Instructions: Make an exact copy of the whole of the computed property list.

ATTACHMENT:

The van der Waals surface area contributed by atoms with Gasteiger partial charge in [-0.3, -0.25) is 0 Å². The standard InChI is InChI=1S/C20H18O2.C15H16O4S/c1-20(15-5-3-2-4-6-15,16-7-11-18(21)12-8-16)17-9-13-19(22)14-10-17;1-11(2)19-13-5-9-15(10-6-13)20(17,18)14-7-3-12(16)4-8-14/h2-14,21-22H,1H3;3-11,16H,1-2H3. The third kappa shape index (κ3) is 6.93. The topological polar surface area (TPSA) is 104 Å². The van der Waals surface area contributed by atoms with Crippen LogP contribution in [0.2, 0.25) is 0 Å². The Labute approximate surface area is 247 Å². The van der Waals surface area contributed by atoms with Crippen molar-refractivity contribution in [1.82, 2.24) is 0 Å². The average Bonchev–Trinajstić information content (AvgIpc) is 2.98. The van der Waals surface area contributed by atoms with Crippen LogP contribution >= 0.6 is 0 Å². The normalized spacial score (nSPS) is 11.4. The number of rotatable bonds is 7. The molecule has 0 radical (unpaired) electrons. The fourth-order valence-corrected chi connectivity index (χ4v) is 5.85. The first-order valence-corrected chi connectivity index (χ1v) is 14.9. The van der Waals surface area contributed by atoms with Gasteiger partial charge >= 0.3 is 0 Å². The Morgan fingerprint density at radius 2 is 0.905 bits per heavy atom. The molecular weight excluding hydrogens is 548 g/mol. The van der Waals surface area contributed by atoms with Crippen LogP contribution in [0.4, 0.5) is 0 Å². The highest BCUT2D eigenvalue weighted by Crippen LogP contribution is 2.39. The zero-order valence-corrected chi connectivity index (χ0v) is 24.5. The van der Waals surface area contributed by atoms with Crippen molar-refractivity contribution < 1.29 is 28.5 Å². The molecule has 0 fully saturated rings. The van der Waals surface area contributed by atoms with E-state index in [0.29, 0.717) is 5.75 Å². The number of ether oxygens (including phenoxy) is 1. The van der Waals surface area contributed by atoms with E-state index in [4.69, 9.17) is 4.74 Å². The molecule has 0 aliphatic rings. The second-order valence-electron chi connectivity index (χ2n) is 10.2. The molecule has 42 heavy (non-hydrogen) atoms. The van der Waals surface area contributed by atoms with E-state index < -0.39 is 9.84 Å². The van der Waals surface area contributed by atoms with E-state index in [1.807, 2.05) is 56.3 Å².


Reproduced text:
The van der Waals surface area contributed by atoms with Gasteiger partial charge in [-0.3, -0.25) is 0 Å². The standard InChI is InChI=1S/C20H18O2.C15H16O4S/c1-20(15-5-3-2-4-6-15,16-7-11-18(21)12-8-16)17-9-13-19(22)14-10-17;1-11(2)19-13-5-9-15(10-6-13)20(17,18)14-7-3-12(16)4-8-14/h2-14,21-22H,1H3;3-11,16H,1-2H3. The third kappa shape index (κ3) is 6.93. The topological polar surface area (TPSA) is 104 Å². The van der Waals surface area contributed by atoms with Crippen LogP contribution in [0.2, 0.25) is 0 Å². The Labute approximate surface area is 247 Å². The van der Waals surface area contributed by atoms with Crippen molar-refractivity contribution in [1.82, 2.24) is 0 Å². The average Bonchev–Trinajstić information content (AvgIpc) is 2.98. The van der Waals surface area contributed by atoms with Crippen LogP contribution >= 0.6 is 0 Å². The normalized spacial score (nSPS) is 11.4. The number of rotatable bonds is 7. The molecule has 0 radical (unpaired) electrons. The fourth-order valence-corrected chi connectivity index (χ4v) is 5.85. The first-order valence-corrected chi connectivity index (χ1v) is 14.9. The van der Waals surface area contributed by atoms with Gasteiger partial charge >= 0.3 is 0 Å². The Morgan fingerprint density at radius 2 is 0.905 bits per heavy atom. The molecular weight excluding hydrogens is 548 g/mol. The van der Waals surface area contributed by atoms with Crippen LogP contribution in [0.4, 0.5) is 0 Å². The highest BCUT2D eigenvalue weighted by Crippen LogP contribution is 2.39. The zero-order valence-corrected chi connectivity index (χ0v) is 24.5. The van der Waals surface area contributed by atoms with Crippen molar-refractivity contribution < 1.29 is 28.5 Å². The molecule has 0 fully saturated rings. The van der Waals surface area contributed by atoms with E-state index in [0.29, 0.717) is 5.75 Å². The number of ether oxygens (including phenoxy) is 1. The van der Waals surface area contributed by atoms with E-state index in [4.69, 9.17) is 4.74 Å². The molecule has 0 aliphatic rings. The second-order valence-electron chi connectivity index (χ2n) is 10.2. The molecule has 42 heavy (non-hydrogen) atoms. The van der Waals surface area contributed by atoms with E-state index < -0.39 is 9.84 Å². The van der Waals surface area contributed by atoms with E-state index in [1.807, 2.05) is 56.3 Å².